"Right," I said. "Well, since we live 200 kms away, do you think that you could put them into an envelope and send them back to me, next time you're in the Post Office? I'm happy to pay postage and a little extra for your trouble."

"Oh, no." she said. "No. It's too much bother."


Eventually, I arranged for someone's friends' mother-in-law to go in and pick them up, give them to friend, who gave them to someone, who returned them to me.

And we never stayed there again.

And yes, everyone I knew heard that story.

The next place we tried, my husband was groped by a naked man and the woman who ran the place 'adopted' us and came to visit every day while celebrating something (there was always something to celebrate, it seems) and stayed till she ran out of whatever-she-was-drinking.

After that, we found some utterly gorgeous townhouses that we loved, though they were horribly expensive, and we had to book weeks ahead.
But the service was good!

Monday, April 25, 2011

an ANZAC legend

In August 1940, a young man named George Roland Smith enlisted in the army.

On the 10th April 1941 he was sent overseas, and served in Siam, Malaya, Singapore and Java, as a driver.

In March of 1942, Java fell to the Japanese forces, and George (Nibsy) was reported missing, believed to be a POW.

Until his POW status was confirmed, his family back home in North Queensland had no way of knowing if he was alive or dead.

The years between his capture and his eventual return to Australia are a bit of a mystery.

Nibsy never spoke much of his capture, or of life as a POW. We know he was in Changi, but he also said once that there were worse places than Changi, and we know he was moved around quite a bit.

From reading other accounts of life as a Japanese POW, we know he was starved, dehydrated, humiliated and saw many of his mates die a horrible and painful death from disease and torture. He slept in the mud, ate rotten food (when he could get it) and worked like a slave for his captors. He was about as mis-treated as a man could ever be.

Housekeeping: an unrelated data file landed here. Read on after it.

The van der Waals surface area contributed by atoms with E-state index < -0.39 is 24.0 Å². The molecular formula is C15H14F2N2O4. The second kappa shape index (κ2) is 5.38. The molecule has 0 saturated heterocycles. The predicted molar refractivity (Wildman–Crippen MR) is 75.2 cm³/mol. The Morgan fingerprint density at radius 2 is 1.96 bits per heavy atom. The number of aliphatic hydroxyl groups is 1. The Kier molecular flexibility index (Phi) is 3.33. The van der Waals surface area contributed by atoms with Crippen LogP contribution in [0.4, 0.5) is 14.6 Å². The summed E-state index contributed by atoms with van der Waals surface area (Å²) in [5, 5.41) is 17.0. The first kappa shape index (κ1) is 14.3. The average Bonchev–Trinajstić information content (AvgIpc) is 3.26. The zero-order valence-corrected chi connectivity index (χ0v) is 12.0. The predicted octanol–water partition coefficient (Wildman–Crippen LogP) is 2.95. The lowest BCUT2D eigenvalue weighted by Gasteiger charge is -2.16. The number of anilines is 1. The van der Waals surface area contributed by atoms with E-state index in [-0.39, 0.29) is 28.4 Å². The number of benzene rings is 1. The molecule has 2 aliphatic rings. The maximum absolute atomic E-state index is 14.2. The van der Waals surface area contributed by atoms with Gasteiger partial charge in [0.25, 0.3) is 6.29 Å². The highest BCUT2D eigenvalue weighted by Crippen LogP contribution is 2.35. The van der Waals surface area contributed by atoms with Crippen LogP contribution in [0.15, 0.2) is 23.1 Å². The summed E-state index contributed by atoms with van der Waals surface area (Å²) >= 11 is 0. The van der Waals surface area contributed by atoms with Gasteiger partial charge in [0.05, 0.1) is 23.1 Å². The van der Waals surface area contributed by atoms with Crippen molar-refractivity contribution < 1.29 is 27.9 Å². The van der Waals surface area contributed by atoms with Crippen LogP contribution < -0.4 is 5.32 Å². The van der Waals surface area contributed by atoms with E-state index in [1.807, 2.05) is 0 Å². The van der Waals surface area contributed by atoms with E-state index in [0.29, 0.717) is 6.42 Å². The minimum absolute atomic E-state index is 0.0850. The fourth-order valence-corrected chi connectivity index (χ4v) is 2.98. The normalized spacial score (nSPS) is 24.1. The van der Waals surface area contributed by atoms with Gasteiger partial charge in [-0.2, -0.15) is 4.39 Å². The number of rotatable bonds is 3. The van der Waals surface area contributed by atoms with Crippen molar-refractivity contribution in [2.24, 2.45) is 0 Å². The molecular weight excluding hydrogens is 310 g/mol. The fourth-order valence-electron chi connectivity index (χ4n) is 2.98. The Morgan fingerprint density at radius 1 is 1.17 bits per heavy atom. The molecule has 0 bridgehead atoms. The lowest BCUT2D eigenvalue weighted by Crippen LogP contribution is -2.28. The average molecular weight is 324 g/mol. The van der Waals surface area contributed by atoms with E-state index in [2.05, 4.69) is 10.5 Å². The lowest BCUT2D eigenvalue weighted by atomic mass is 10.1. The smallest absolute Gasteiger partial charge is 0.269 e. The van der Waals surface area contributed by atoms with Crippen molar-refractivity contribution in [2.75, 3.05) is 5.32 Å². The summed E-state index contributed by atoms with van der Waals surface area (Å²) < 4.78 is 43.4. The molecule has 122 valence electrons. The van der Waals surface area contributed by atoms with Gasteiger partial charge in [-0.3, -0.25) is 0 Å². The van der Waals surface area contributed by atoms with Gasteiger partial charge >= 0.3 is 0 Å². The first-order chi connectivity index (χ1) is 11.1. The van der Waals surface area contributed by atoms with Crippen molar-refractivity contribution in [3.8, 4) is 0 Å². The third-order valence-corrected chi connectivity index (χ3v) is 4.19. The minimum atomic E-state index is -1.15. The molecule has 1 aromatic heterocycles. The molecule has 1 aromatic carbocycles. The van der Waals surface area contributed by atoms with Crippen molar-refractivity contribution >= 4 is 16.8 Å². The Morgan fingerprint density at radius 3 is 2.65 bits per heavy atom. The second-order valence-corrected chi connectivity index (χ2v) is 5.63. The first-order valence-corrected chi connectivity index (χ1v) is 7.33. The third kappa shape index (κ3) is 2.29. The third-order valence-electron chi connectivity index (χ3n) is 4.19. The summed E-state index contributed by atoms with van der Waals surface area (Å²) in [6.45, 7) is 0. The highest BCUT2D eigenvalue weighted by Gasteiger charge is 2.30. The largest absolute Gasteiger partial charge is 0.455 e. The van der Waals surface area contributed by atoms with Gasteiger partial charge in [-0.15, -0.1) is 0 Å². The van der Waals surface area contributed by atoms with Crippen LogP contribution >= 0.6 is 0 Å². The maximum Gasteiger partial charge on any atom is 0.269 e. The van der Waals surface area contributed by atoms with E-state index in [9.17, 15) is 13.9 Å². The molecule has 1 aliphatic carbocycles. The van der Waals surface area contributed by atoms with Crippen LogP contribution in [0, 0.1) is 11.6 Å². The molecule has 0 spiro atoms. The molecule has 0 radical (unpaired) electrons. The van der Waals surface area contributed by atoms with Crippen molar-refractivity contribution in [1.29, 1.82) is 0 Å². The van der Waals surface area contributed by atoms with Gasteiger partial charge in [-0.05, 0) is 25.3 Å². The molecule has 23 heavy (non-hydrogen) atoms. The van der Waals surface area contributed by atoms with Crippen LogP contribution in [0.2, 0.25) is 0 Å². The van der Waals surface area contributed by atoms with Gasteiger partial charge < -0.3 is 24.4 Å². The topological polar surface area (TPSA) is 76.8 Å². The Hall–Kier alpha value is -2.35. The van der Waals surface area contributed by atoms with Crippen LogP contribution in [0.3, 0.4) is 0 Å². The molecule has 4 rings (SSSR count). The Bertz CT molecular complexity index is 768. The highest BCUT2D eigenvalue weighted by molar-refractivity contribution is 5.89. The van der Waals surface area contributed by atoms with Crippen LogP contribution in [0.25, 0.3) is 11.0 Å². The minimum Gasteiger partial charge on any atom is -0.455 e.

I read a book called One Fourteenth of an Elephant, by Ian Denys Peek, that gives a pretty good description of what men like Nibsy went through. It's not for the faint-hearted.

One of the things that struck me most in reading this book was that many of the POWs were concerned how they'd be viewed by their fellow soldiers. They worried that they'd 'helped' the enemy, by being forced to build roads, and railways. They worried that they'd been out of the fight, while other men were still at war. It broke my heart to read it.

Today, I want to pay tribute to soldiers like George Roland Smith. They are the true heroes of this country.
May we never forget.

They shall grow not old, as we that are left grow old:
Age shall not weary them, nor the years contemn.
At the going down of the sun and in the morning
We will remember them.

Friday, April 22, 2011

chocolate cult

Some of you know that I used to go to a fundamentalist church (some might say -- indeed, HAVE said -- cult) and that I left for various reasons which have nothing to do with this post.
But it's background info I guess.

Because one of the things I picked up from my years in chains church was a deep and abiding reverence for Easter and Christmas.

To me, they are Holy Days, and so we celebrate them a little differently to most people.
The emphasis since we left church is on people and celebrating rather than gifts and chocolate. We don't have Santa or the Easter Bunny, for example, and though we give presents for Christmas (and plenty of them) we also tell the Christmas Story and have the nativity scene front and centre.

Easter for us is a big deal. We have a candlelit roast lamb dinner on Good Friday, which we celebrate as a modified Passover, and we talk about the children of Israel escaping Egypt and slavery under Pharoah.
We have a Seder plate, piled high with
* hard-boiled eggs (symbolising suffering and new life)
* the roasted lamb shank bone (symbolising the blood sacrifice)
* bitter herbs (horseradish) symbolising the bitterness of slavery
* parsley (symbolising Spring and bringing hope)
* salt water (symbolising the tears cried in slavery)
* haroset (little bricks made of nuts, honey, apple and wine) (symbolising the work of slavery)
* unleavened bread (symbolising how quickly the children of Israel had to leave Egypt)